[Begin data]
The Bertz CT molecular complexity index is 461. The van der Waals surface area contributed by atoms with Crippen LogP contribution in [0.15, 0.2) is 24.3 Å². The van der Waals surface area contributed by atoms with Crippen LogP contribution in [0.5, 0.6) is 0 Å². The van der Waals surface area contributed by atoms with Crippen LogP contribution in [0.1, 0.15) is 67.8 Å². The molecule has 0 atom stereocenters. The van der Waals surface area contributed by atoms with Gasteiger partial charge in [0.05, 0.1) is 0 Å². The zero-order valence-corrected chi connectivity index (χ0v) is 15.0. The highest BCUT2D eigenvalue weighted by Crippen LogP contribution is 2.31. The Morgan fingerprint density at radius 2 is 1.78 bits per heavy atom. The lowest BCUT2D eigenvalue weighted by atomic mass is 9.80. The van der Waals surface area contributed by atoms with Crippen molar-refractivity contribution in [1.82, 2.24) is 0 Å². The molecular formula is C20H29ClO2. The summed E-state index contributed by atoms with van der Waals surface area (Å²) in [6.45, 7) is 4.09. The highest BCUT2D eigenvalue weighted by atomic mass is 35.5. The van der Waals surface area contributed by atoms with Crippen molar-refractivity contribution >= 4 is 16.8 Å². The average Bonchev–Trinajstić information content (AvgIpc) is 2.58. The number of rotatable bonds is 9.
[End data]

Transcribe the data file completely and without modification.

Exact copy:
The Bertz CT molecular complexity index is 461. The van der Waals surface area contributed by atoms with Crippen LogP contribution in [0.15, 0.2) is 24.3 Å². The van der Waals surface area contributed by atoms with Crippen LogP contribution in [0.5, 0.6) is 0 Å². The van der Waals surface area contributed by atoms with Crippen LogP contribution in [0.1, 0.15) is 67.8 Å². The molecule has 0 atom stereocenters. The van der Waals surface area contributed by atoms with Gasteiger partial charge in [0.05, 0.1) is 0 Å². The zero-order valence-corrected chi connectivity index (χ0v) is 15.0. The highest BCUT2D eigenvalue weighted by Crippen LogP contribution is 2.31. The Morgan fingerprint density at radius 2 is 1.78 bits per heavy atom. The lowest BCUT2D eigenvalue weighted by atomic mass is 9.80. The van der Waals surface area contributed by atoms with Crippen molar-refractivity contribution in [1.82, 2.24) is 0 Å². The molecular formula is C20H29ClO2. The summed E-state index contributed by atoms with van der Waals surface area (Å²) in [6.45, 7) is 4.09. The highest BCUT2D eigenvalue weighted by atomic mass is 35.5. The van der Waals surface area contributed by atoms with Crippen molar-refractivity contribution >= 4 is 16.8 Å². The average Bonchev–Trinajstić information content (AvgIpc) is 2.58. The number of rotatable bonds is 9.